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tv   MSNBC Live  MSNBC  September 9, 2017 4:00am-4:30am PDT

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good morning, everybody. >> here is what's happening now. hurricane irma is now a category storm 4 pounding cuba with storm surges as high at 10 feet on the coast. thousands of tourists have been evacuated on low lying areas. >> the storm is now 24 hours away from florida. when we started the show at 5:00 a.m., the storm was 300 miles away, now 240 miles, so moving pretty fast at that. irma is expected to travel along florida's west coast hitting the entire state with hurricane force winds and heading inland. over 5 million people are under mandatory evacuation orders, many waiting for hours to get into shelters like this one. you see right here in miami, people lined up there. governor rick scott urging those
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who have not evacuated to leave immediately. >> we are running out of time. the storm is almost here. if you are in an evacuation zone, you need to go now. this is a catastrophic storm that our straight has never seen. >> governor scott also taking to twitter asking for 1,000 volunteer nurses to help in special needs shelters, 1,000 red cross volunteers and 7,000 florida national guard members stationed across this state. georgia is preparing for irma's path with governor nathan giel in that state ordering 450,000 residents on the coast to start evacuating at 8:00 a.m. some are trying to leave sooner as they try to make the mass exodus. >> at least 25 are dead in the caribbean where downed power lines left nearly 1 million
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people without power. roofs were torn off buildings and trees scattered across the roadways. in haiti, entire roadways were left flooded in the impoverished nation. residents returning home to save whatever was left of their belongings. and barbuda left nearly uninhabitable. for many in the caribbean, the worst may not be over with hurricane jose closing in. >> our next guest understands how communities work to get people back on their feet. joining us is congresswoman and former dnc chair debbie wasserman schultz. this is a difficult time for those across southern florida and across the state. if you can, give us a perspective on the response that we're seeing from the federal, state and local governments, particularly in the wake of had hurricane harvey which some have said has taken some of those fema resources away. are they getting now to florida
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in time for what we're about to see? >> actually, we really know how to do hurricane response here in florida. we have had, for many years, a very consistent and well coordinated response. we've learned a lot of lessons from the significant storms we've experienced like wilma and andrew 25 years ago and some other storms that grazed the state if in between and since. our federal, state and local governments have been working well together. didn't see a hurricane forms off the coast that appears to be headed towards our area. and so i know last night there were convoys of prepositioned equipment and supplies making their way down south to respond and be mobile and go in any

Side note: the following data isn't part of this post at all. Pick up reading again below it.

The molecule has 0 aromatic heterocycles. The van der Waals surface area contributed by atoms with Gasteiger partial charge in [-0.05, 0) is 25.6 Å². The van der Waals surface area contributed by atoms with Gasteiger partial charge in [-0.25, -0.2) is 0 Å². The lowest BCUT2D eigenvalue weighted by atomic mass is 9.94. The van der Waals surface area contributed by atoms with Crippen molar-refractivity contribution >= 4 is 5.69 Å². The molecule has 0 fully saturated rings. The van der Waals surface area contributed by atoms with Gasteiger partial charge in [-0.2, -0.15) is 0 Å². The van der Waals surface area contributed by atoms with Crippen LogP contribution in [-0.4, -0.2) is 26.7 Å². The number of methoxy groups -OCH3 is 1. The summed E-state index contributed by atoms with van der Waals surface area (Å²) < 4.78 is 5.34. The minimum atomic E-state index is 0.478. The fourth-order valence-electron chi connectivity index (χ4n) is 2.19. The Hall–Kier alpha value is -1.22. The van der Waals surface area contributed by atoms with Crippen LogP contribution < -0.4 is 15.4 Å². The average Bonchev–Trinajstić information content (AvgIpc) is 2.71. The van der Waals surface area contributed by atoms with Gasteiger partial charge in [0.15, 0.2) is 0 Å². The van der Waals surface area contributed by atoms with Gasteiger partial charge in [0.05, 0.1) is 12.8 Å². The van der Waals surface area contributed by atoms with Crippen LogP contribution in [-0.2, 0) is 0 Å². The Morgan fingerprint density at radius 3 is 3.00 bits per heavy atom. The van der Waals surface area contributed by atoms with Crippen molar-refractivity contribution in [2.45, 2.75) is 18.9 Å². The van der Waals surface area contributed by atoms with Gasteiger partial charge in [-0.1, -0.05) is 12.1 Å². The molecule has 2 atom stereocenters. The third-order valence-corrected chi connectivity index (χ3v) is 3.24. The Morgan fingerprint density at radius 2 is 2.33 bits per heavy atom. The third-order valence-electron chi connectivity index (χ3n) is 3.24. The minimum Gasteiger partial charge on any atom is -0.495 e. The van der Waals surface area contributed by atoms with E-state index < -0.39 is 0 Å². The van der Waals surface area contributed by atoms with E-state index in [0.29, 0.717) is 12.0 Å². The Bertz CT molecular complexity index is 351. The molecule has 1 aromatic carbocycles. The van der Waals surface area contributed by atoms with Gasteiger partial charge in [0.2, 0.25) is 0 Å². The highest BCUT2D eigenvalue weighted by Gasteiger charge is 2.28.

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particular direction depending on the path of the storm and where we're going to be hardest hit. we went on many calls, fema calls, the congressional delegation has been well briefed and we've participated, i know i've participated in person at our emergency operations center for the last couple of days and then i've been canvassing and walking door to door with my mayor, tamara james and in hollywood in our liberia section just to make sure that our -- even some of our more vulnerable neighbo neighbors are getting prepared and encouraging people to help one another. >> congresswoman, we've had a couple of people on our air in the last couple of hours that decided to hupger down in the miami beach area. and we were wondering sort of off cam are ra what authorities' thoughts were when seeing that. and i started to see you take a big breath there. so give me your thoughts on that. >> it's very disturbing to learn that there are folks who have not heeded the mandatory
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evacuation order. i represented miami beach for my entire congressional career up until last november and those folks are a hearty bunch. but it is fool hearty to be staying in place when we are going to have, you know, even with the storm shifting west, at least around, you know, 8 to 10 feet potentially storm surge. the further south it is on the east coast because it's going to come up and hit the keys, that storm surge is really jeopardizing our east coast and the southwest coast and it's incredibly fool hearty ask dangerous to remain in a mandatory evacuationer order. i mean, at this point, we're about to and just beginning to experience the low end of tropical storm force winds and it's going to gradually increase throughout the today and, really, once we're at tropical storm force winds, people need to stay indoors. >> and congresswoman, i know you talked about florida having experience dealing with hurricanes in the past.